Abandoning an Artist to Persecution in a Democratic State

You might not like Natali Cohen Vaxberg’s approach, but the fact that someone has been arrested, handcuffed and repeatedly questioned for a work of art is pathetic.

Natali Cohen Vaxberg in 2014.
Tomer Appelbaum

The story of the video artist and playwright Natali Cohen Vaxberg might seem amusing because she's an unusual character armed with macabre humor. She creates provocative videos and treats the whole thing with a healthy dose of ridicule.

But actually the issue isn’t funny in the least. For more than a year, the Bat Yam police have been harassing Cohen Vaxberg over her video in which she defecates on the flags of 40 countries, including Israel’s. She has been handcuffed, put in the Tel Aviv lockup for a night and questioned five times, twice in the past month.

Although the police can call her in for questioning over the phone, they prefer to carry out a surprise raid on her home each time and take her in the cruiser as if she were suspected of armed robbery. At the police station, she usually waits for more than four hours, falling prey to the wit of every detective passing by.

Early on, a judge ordered her release after a tough night in custody; the police wanted her to stay in detention for another two days. But that hasn’t kept the cops from wearing her out. The subsequent interrogations haven’t produced any additional information since the ultra-right-wing rapper Yoav Eliasi, known as the Shadow, discovered Cohen Vaxberg’s flag-and-poop video and got the poopball rolling.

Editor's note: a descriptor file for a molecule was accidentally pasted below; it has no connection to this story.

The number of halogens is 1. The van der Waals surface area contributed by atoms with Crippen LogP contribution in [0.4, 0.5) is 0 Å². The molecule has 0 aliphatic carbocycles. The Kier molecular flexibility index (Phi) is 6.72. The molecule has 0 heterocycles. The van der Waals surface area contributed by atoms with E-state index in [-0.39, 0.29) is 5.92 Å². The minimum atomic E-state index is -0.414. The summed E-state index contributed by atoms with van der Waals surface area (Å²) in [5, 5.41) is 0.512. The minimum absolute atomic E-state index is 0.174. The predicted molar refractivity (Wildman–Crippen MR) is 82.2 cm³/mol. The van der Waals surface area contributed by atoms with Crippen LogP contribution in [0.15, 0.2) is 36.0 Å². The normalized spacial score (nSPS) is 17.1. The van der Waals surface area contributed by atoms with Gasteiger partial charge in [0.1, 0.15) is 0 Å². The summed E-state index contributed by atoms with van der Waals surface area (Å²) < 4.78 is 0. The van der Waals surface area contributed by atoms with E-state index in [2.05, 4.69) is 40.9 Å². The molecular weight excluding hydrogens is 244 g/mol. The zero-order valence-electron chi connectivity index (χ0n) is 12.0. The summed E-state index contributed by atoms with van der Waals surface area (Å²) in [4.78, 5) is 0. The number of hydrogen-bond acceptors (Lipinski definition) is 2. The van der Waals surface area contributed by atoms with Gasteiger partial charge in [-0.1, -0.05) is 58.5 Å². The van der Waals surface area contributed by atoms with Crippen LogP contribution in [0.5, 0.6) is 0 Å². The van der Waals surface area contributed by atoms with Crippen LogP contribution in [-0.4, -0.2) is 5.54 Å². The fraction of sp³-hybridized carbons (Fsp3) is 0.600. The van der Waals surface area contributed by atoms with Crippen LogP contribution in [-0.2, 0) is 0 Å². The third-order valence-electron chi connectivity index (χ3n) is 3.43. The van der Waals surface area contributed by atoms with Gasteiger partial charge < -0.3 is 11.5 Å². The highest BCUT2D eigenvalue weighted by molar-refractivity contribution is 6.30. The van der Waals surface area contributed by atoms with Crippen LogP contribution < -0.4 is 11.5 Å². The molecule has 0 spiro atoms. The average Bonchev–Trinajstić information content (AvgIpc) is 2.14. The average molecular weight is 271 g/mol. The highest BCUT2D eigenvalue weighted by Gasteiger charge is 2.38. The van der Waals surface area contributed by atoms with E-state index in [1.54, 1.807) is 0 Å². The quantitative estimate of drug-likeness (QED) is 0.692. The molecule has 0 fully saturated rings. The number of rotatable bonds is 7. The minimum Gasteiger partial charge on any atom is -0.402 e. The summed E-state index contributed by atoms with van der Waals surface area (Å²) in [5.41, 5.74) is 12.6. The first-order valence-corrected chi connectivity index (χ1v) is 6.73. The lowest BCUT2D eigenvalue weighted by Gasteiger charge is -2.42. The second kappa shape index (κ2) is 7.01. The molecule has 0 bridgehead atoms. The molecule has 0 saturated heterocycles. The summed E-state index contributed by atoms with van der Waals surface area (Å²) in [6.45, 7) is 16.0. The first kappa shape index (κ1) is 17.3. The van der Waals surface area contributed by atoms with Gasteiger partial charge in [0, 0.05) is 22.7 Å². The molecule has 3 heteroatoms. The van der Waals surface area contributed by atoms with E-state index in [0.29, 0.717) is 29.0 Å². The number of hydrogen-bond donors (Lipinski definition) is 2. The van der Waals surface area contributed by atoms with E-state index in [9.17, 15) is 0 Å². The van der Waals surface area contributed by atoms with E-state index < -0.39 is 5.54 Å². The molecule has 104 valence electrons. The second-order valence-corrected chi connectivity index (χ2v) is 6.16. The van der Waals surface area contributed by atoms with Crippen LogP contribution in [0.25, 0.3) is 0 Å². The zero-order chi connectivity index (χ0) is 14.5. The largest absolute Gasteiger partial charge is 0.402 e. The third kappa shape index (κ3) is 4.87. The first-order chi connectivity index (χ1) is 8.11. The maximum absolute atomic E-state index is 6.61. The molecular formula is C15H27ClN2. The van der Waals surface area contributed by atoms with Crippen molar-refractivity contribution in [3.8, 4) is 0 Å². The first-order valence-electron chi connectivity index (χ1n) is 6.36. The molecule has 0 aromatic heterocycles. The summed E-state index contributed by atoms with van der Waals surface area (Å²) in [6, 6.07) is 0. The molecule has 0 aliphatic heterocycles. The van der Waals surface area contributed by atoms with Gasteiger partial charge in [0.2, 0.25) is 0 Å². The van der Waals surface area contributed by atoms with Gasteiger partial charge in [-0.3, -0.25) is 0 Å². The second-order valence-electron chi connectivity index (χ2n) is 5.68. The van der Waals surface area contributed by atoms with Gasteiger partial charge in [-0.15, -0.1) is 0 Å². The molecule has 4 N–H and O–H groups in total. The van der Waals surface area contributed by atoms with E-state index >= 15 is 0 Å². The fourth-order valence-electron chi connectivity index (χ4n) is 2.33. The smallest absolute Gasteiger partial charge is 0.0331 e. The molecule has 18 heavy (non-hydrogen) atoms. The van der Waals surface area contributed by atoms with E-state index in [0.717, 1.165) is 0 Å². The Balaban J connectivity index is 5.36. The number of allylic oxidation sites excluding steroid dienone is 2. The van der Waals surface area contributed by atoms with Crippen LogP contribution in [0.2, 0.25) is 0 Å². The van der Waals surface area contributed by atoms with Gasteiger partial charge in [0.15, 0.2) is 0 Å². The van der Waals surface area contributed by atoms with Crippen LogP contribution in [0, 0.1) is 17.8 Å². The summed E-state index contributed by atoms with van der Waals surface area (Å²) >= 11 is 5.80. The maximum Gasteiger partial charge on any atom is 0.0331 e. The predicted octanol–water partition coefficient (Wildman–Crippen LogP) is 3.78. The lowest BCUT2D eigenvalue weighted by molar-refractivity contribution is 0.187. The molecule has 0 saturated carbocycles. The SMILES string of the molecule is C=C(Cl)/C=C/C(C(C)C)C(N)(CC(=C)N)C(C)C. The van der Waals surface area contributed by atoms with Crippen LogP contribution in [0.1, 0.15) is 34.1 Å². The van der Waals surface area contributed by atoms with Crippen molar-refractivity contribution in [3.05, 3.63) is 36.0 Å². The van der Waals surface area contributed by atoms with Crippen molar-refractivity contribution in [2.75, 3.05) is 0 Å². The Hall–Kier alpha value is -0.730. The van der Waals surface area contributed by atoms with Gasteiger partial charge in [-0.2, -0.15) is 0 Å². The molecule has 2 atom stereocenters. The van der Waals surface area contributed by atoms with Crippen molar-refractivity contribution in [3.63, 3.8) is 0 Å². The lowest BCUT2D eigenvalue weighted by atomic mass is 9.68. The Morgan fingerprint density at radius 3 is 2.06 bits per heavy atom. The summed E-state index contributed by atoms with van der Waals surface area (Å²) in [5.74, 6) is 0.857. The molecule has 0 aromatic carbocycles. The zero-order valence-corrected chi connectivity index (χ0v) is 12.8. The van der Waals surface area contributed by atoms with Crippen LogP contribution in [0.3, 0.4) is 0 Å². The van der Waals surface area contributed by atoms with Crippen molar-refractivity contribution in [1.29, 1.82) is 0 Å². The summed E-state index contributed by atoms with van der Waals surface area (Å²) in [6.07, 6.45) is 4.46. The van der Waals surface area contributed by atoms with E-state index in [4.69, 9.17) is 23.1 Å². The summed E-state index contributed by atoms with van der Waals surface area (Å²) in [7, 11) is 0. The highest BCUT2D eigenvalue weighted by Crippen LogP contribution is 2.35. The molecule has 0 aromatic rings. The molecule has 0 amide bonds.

The original video is presumably insufficient basis for an indictment, so when they bring Cohen Vaxberg in for questioning they ask her about other issues. One example is an earlier video, filmed at the Yad Vashem Holocaust memorial and archive, even though the investigation was closed years ago. Then there’s another provocative video, one with a teddy bear.

Last week the questions focused on her Facebook fan page, which she doesn’t even operate. On that page and on a second Facebook page that calls for her to be prosecuted, there are many calls for her to die or be raped.

But in their absurdity, the police haven’t called in any of the people behind the incitement, even though they sign their real names. At the end of each interview, Cohen Vaxberg tells the detectives: “It’s sad you’re bothering with me when there are so many murderers and rapists around the country, some of them in the police force.”

Natali Cohen Vaxberg in court, November 2014.
Ofer Vaknin

You might not like Cohen Vaxberg’s art, but the fact that an artist has been arrested, handcuffed and repeatedly questioned over a year for a work of art is a disgrace to the country and a mark of shame for its art scene, which has abandoned her. For Cohen Vaxberg there are no petitions of support, no exhibitions or concerts in her honor and no demonstrations or protest letters from artists’ organizations. And even leftist Knesset members don’t want to be associated with “delusional” artists.

Cohen Vaxberg comes alone to the Bat Yam police station, where she’s harassed. Instead of fighting the Shadow and others who would silence dissent, the response is to hunker down and wait for it to pass. After all, it’s poop and pee.

But the appetite of the McCarthyist right that began with Cohen Vaxberg and moved on to withdrawing state funding for the Al-Midan Theater is now gobbling up the combat soldiers of Breaking the Silence. In the end it will reach the heart of the left and Israeli culture.